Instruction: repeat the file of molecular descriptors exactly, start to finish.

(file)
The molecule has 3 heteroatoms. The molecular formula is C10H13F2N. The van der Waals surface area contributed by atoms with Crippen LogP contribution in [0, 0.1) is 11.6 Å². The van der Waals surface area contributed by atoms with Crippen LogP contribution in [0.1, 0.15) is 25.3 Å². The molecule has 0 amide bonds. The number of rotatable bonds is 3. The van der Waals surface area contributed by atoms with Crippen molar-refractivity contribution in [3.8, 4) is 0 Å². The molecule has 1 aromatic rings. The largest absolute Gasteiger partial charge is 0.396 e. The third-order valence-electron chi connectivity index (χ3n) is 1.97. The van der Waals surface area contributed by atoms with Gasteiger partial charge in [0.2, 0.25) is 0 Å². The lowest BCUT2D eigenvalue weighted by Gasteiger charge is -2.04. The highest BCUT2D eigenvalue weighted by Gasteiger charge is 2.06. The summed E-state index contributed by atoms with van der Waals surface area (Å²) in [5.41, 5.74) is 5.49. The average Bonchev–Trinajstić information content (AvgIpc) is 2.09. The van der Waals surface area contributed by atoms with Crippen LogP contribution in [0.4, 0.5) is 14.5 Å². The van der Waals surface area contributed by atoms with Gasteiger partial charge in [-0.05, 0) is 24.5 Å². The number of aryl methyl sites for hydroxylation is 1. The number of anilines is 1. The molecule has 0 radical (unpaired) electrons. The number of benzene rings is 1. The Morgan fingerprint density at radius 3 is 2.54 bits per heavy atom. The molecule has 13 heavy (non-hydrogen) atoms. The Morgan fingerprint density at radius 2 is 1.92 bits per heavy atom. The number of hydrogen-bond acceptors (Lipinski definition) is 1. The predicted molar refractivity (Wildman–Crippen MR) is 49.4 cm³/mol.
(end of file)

The molecule has 3 heteroatoms. The molecular formula is C10H13F2N. The van der Waals surface area contributed by atoms with Crippen LogP contribution in [0, 0.1) is 11.6 Å². The van der Waals surface area contributed by atoms with Crippen LogP contribution in [0.1, 0.15) is 25.3 Å². The molecule has 0 amide bonds. The number of rotatable bonds is 3. The van der Waals surface area contributed by atoms with Crippen molar-refractivity contribution in [3.8, 4) is 0 Å². The molecule has 1 aromatic rings. The largest absolute Gasteiger partial charge is 0.396 e. The third-order valence-electron chi connectivity index (χ3n) is 1.97. The van der Waals surface area contributed by atoms with Gasteiger partial charge in [0.2, 0.25) is 0 Å². The lowest BCUT2D eigenvalue weighted by Gasteiger charge is -2.04. The highest BCUT2D eigenvalue weighted by Gasteiger charge is 2.06. The summed E-state index contributed by atoms with van der Waals surface area (Å²) in [5.41, 5.74) is 5.49. The average Bonchev–Trinajstić information content (AvgIpc) is 2.09. The van der Waals surface area contributed by atoms with Crippen LogP contribution in [0.4, 0.5) is 14.5 Å². The van der Waals surface area contributed by atoms with Gasteiger partial charge in [-0.05, 0) is 24.5 Å². The number of aryl methyl sites for hydroxylation is 1. The number of anilines is 1. The molecule has 0 radical (unpaired) electrons. The number of benzene rings is 1. The Morgan fingerprint density at radius 3 is 2.54 bits per heavy atom. The molecule has 13 heavy (non-hydrogen) atoms. The Morgan fingerprint density at radius 2 is 1.92 bits per heavy atom. The number of hydrogen-bond acceptors (Lipinski definition) is 1. The predicted molar refractivity (Wildman–Crippen MR) is 49.4 cm³/mol.